Lanolin is a powerful moisturizer that is produced from shorn sheep’s wool. It softens the glove’s leather while keeping it from drying out in the heat and sunlight. Lanolin is also water repellent and has antimicrobial qualities built-in. Because of its numerous advantages, it has become a popular component in skin creams and lip balms.

Beeswax

Beeswax is another excellent substance for softening glove leather. Bees excrete this wax to build honeycombs, and it is used to produce wood polishes and candles. It is significantly better than petroleum jelly creams (which contain chemicals that damage stitching).

Beeswax is an excellent moisturizer for softening and hydrating baseball gloves, as well as the thicker, stiffer leather of a catcher’s mitt. It also functions as a natural water-proofer and has natural SPF qualities, protecting leather baseball gloves from heat and light exposure.

Cocoa Butter

Cocoa butter, derived from cocoa tree beans, is a powerful moisturizer that prevents the aging of cowhide leather baseball gloves. Pure cocoa butter is used less frequently than beeswax since it is more expensive, but if available, it extends the life of gloves and keeps the leather from breaking down. Because of the thickness of the catcher’s mitts, it is highly recommended.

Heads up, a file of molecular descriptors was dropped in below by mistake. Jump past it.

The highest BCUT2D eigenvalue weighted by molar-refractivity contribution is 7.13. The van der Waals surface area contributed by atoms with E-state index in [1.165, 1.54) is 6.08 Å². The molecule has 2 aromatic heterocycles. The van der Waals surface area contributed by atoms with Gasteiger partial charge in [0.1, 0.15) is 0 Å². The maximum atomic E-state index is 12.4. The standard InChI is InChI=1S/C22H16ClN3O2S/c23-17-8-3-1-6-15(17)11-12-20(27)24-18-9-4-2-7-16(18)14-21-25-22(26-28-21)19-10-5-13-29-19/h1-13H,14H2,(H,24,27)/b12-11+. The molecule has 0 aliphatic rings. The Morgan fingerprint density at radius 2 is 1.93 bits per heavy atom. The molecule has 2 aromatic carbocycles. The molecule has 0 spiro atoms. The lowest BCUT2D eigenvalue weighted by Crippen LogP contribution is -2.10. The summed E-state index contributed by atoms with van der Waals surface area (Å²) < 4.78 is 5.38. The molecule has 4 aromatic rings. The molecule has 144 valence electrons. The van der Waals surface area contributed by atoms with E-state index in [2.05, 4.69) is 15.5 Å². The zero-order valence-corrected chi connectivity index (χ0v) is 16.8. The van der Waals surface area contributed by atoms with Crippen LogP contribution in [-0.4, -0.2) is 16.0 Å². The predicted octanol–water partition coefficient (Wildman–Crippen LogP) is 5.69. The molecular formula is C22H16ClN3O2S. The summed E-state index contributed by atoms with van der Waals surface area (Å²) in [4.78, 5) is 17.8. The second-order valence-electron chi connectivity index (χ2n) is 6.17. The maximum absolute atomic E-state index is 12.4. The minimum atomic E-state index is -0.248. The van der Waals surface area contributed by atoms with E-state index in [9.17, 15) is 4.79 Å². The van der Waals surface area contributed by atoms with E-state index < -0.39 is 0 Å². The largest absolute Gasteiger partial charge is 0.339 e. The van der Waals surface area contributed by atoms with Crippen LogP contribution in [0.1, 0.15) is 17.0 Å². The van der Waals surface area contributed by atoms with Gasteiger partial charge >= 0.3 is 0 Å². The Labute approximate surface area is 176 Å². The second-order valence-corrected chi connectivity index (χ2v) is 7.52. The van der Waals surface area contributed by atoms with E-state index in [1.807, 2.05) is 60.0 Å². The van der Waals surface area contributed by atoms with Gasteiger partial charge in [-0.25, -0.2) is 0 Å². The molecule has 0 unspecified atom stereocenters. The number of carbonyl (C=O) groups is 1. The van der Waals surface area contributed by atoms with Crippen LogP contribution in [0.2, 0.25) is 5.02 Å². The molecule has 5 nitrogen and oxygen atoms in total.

Best Oil for a Baseball Gloves

You can’t keep your leather baseball gloves in pristine shape unless you oil them regularly. A good leather oil not only helps you break in new gloves but also prevents cracks in existing ones.

A high-quality oil product cleans the leather gloves as well, but without scrubbing their surface. In summary, using oil regularly can help to increase the life of your baseball glove.

Many off-the-shelf items promise to “condition” leather baseball gloves. They are inexpensive and frequently have ambiguous labeling that does not list the product’s components. We recommend Bickmore, GRIFFIN Mink Oil, Fiebing’s Premium, Obenauf’s Leather Oil, and  Easton as the five best oils to use for baseball gloves in the market at the moment.

In Conclusion

Coconut oil is ineffective for caring for your special baseball gloves. Some argue that it reduces the effectiveness of the glove by causing material damage. That is not the case. Finally, we recommend using baseball glove oil instead of coconut oil.

About Sean Pamphilon

Sean Pamphilon is an American sports television producer turned documentary filmmaker. He produced multiple television features on National Football League player Ricky Williams for Fox Sports and ESPN, and he later directed the Williams documentary, Run Ricky Run, for ESPN's award-winning documentary series 30 for 30 with film partner Royce Toni.